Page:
Ahh, but it's not all bad for our hero. He is one of, perhaps the, best baserunner in baseball. Since the start of the 1998 season to the end of last season, he's stolen 130 bases against only 24 caught stealings--nearly an 85% clip. And over the last two seasons he's stolen at a rate of 91%--59 swipes and 6 throwouts.

Of course, there's all those "intangibles". As far as I can see, those come down to being a Leader, Clutch God™, and that play against Oakland in 2001. Yeah, that was a nice play, wasn't it?

Okay, as for being a leader...so? Yes, he's the first out of the dugout to greet his teammates. Yes, he's really good with the press, and is never saying how great he is, and brushes off compliments with a modesty that makes you realize how great his parents must be. He's a great guy, no doubt about it. Kinda guy you'd bring home to Mom & Dad. But does that help the team win?

I doubt it. The Yankees are a veteran team, so it's unlikely that petty bullshit that goes on in the background would hurt them much, if at all. Maybe Jeter's leadership would help another team, but I doubt that also. It's really just something that you can't measure, because it's effect is so miniscule, if it exists at all, that it doesn't show up on the scoreboard.

Then there's the Clutch hitter reputation that everyone in New York gets eventually.

Derek Jeter's Career OPS: .852
Derek Jeter's Postseason OPS: .850
Derek Jeter's World Series OPS: .787

So much for that theory. The World Series numbers are hurt by a small sample size and a crappy 2001 Series (even with the homer), though.

As for the play against Oakland, 1) If Jeremy Giambi had slid, he would have been safe, and 2) Jeter shouldn't have been there. He had no business being there. He was out of position. Yes, it turned out well, but do you really want to credit a guy for being out of position. But let's just credit him anyway. That's one run. In one game. Period. Does that negate any of what we've said above?

Let me make it clear, I'm not a Jeter hater, as Rob Moses seems to think. I love Jeter. He's a great player. I have a Derek Jeter jersey that I wear proudly, and I root for him to do well every time he comes up. But he's not A-Rod. Or Nomar. Although he is still better than Tejada (slight tangent: Tejada's OPS last year was .861. A-Rod's was 1.015. Soriano's was .880, and Giambi's was 1.034. How was Tejada MVP? Oh yeah, Bonds was 1.381. That's comically good.). Anway, Jeter's a great ballplayer, but let's love him for what he is, not what we want him to be.

And what I want him to be is part of a team that wins six games against the Red Sox in the next two weeks.


May 17, 2003



by Larry Mahnken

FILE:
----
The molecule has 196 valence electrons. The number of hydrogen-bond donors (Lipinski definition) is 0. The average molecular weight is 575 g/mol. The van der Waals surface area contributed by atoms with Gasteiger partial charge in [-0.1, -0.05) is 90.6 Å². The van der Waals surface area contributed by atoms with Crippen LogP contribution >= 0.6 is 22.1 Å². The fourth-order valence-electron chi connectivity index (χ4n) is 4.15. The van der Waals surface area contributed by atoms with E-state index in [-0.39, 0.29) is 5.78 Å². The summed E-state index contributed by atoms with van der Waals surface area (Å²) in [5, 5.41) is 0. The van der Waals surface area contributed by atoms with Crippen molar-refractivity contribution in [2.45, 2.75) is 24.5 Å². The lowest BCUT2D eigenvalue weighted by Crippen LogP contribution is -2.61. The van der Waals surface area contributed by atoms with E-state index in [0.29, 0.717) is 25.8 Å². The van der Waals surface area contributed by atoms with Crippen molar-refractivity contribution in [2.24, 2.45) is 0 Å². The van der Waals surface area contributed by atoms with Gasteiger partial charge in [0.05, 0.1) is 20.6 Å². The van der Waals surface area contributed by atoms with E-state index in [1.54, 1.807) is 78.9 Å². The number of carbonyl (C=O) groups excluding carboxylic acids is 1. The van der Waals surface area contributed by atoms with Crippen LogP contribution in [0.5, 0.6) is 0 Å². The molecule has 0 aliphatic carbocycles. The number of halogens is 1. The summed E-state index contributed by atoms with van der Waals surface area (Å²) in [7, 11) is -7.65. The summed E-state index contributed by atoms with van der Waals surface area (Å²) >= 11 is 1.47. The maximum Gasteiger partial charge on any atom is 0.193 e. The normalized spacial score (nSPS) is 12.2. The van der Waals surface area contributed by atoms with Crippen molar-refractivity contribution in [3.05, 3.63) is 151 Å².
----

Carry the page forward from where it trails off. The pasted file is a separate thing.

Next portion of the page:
Rangers 8, Yankees 5

Thank you, Angels. Thank you, Jeff DaVanon. Thank you Adam Kennedy. Thank you for keeping the Yankees all alone in first for another day.

Today, we let Juan Acevedo lose another game for us. Why not? He seems so good at it.

Before the season, I strongly advocated two moves for the Yankees: get rid of Raul Mondesi, or at least play Juan Rivera, and get rid of Sterling Hitchcock. So far, I'm glad they've done neither. Mondesi hit another home run tonight (although the ump didn't see it or call it), and Hitchcock was great again in relief. On one hand, I really shouldn't be all that surprised by Hitchcock's recent success, as he's never been that bad a pitcher, just overpriced, but it's surprising to see someone who has been basically given up on for two seasons suddenly pitch effectively, Tuesday's game nonwithstanding. Giambi looks to me like he's ready to break out big time, but Soriano's slump continues. His numbers are starting to look a lot like last season's again, and if he doesn't get out of it quick, they could end up worse.

And of course, there was Matsui's play. Really, I like Godzilla a whole lot. He obviously has a bit of showmanship in him, his cap continually flying off Willie Mays-style. He's fantastic defensively, but much more impressive to me, he doesn't complain. He takes a close pitch for a called third strike, he just turns around and walks back to the dugout. I was shocked that he showed emotion at getting thrown out at first the other night. He's great.

But the Yankees lost, despite a good effort in coming back. One might blame Willie for this loss, as he sent two runner that he shouldn't have, but it was two great throws that got them out at the plate. I prefer to blame Acevedo, since he sucks so much, and keeps getting put in important situations, and blowing it. More proof that Saves are worthless. There's a reason that everyone passed on him, Michael Kay, it's because he's not a very good pitcher. He doesn't deserve closer money. Just because he thinks he does doesn't me you should, too.

Bill James pointed yesterday out that the Red Sox bullpen has a better ERA than the Yankees bullpen. Except that's not saying much. God, I hope Contreras can be a stopper.





by Larry Mahnken

Moneyball